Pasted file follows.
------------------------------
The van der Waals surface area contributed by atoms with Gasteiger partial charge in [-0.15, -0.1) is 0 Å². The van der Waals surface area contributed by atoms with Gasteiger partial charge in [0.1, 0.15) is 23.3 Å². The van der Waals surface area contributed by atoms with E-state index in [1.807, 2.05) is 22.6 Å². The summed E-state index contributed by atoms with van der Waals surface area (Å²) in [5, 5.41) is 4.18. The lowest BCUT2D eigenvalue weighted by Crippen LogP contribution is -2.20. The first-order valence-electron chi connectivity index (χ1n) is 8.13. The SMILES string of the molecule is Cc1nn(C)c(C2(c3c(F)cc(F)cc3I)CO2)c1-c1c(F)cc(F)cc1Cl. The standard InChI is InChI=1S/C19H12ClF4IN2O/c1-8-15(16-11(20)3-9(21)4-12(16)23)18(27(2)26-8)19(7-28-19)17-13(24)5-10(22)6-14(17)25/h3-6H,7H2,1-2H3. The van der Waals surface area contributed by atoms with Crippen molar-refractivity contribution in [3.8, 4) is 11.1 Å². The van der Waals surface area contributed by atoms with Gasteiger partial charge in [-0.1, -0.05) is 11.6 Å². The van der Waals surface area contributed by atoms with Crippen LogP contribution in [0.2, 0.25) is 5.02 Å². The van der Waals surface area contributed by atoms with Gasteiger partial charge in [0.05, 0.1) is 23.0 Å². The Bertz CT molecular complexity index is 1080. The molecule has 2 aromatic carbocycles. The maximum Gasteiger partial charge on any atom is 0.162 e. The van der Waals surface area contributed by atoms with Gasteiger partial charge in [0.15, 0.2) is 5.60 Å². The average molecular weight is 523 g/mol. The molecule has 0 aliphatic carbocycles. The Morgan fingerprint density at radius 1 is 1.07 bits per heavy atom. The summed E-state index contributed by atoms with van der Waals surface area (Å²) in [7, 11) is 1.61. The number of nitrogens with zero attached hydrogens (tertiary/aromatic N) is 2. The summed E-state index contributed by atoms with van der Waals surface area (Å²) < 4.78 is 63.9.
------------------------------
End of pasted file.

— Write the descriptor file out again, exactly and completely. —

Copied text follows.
The van der Waals surface area contributed by atoms with Gasteiger partial charge in [-0.15, -0.1) is 0 Å². The van der Waals surface area contributed by atoms with Gasteiger partial charge in [0.1, 0.15) is 23.3 Å². The van der Waals surface area contributed by atoms with E-state index in [1.807, 2.05) is 22.6 Å². The summed E-state index contributed by atoms with van der Waals surface area (Å²) in [5, 5.41) is 4.18. The lowest BCUT2D eigenvalue weighted by Crippen LogP contribution is -2.20. The first-order valence-electron chi connectivity index (χ1n) is 8.13. The SMILES string of the molecule is Cc1nn(C)c(C2(c3c(F)cc(F)cc3I)CO2)c1-c1c(F)cc(F)cc1Cl. The standard InChI is InChI=1S/C19H12ClF4IN2O/c1-8-15(16-11(20)3-9(21)4-12(16)23)18(27(2)26-8)19(7-28-19)17-13(24)5-10(22)6-14(17)25/h3-6H,7H2,1-2H3. The van der Waals surface area contributed by atoms with Crippen molar-refractivity contribution in [3.8, 4) is 11.1 Å². The van der Waals surface area contributed by atoms with Gasteiger partial charge in [-0.1, -0.05) is 11.6 Å². The van der Waals surface area contributed by atoms with Crippen LogP contribution in [0.2, 0.25) is 5.02 Å². The van der Waals surface area contributed by atoms with Gasteiger partial charge in [0.05, 0.1) is 23.0 Å². The Bertz CT molecular complexity index is 1080. The molecule has 2 aromatic carbocycles. The maximum Gasteiger partial charge on any atom is 0.162 e. The van der Waals surface area contributed by atoms with Gasteiger partial charge in [0.15, 0.2) is 5.60 Å². The average molecular weight is 523 g/mol. The molecule has 0 aliphatic carbocycles. The Morgan fingerprint density at radius 1 is 1.07 bits per heavy atom. The summed E-state index contributed by atoms with van der Waals surface area (Å²) in [7, 11) is 1.61. The number of nitrogens with zero attached hydrogens (tertiary/aromatic N) is 2. The summed E-state index contributed by atoms with van der Waals surface area (Å²) < 4.78 is 63.9.